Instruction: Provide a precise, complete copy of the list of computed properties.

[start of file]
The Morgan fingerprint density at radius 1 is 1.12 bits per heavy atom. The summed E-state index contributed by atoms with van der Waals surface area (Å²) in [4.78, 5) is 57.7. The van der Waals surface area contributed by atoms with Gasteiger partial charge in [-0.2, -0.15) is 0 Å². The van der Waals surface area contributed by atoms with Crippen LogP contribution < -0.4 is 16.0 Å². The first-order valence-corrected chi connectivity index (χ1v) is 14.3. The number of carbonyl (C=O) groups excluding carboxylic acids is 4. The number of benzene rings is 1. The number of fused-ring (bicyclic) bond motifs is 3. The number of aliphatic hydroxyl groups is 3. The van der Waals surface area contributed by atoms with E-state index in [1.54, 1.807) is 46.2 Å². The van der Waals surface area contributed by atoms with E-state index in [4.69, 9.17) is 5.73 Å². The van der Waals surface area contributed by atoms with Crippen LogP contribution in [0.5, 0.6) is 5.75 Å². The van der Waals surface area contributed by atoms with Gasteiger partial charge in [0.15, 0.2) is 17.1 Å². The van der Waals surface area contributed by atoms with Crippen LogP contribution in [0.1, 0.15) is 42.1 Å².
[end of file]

The Morgan fingerprint density at radius 1 is 1.12 bits per heavy atom. The summed E-state index contributed by atoms with van der Waals surface area (Å²) in [4.78, 5) is 57.7. The van der Waals surface area contributed by atoms with Gasteiger partial charge in [-0.2, -0.15) is 0 Å². The van der Waals surface area contributed by atoms with Crippen LogP contribution < -0.4 is 16.0 Å². The first-order valence-corrected chi connectivity index (χ1v) is 14.3. The number of carbonyl (C=O) groups excluding carboxylic acids is 4. The number of benzene rings is 1. The number of fused-ring (bicyclic) bond motifs is 3. The number of aliphatic hydroxyl groups is 3. The van der Waals surface area contributed by atoms with E-state index in [1.54, 1.807) is 46.2 Å². The van der Waals surface area contributed by atoms with E-state index in [4.69, 9.17) is 5.73 Å². The van der Waals surface area contributed by atoms with Crippen LogP contribution in [0.5, 0.6) is 5.75 Å². The van der Waals surface area contributed by atoms with Gasteiger partial charge in [0.15, 0.2) is 17.1 Å². The van der Waals surface area contributed by atoms with Crippen LogP contribution in [0.1, 0.15) is 42.1 Å².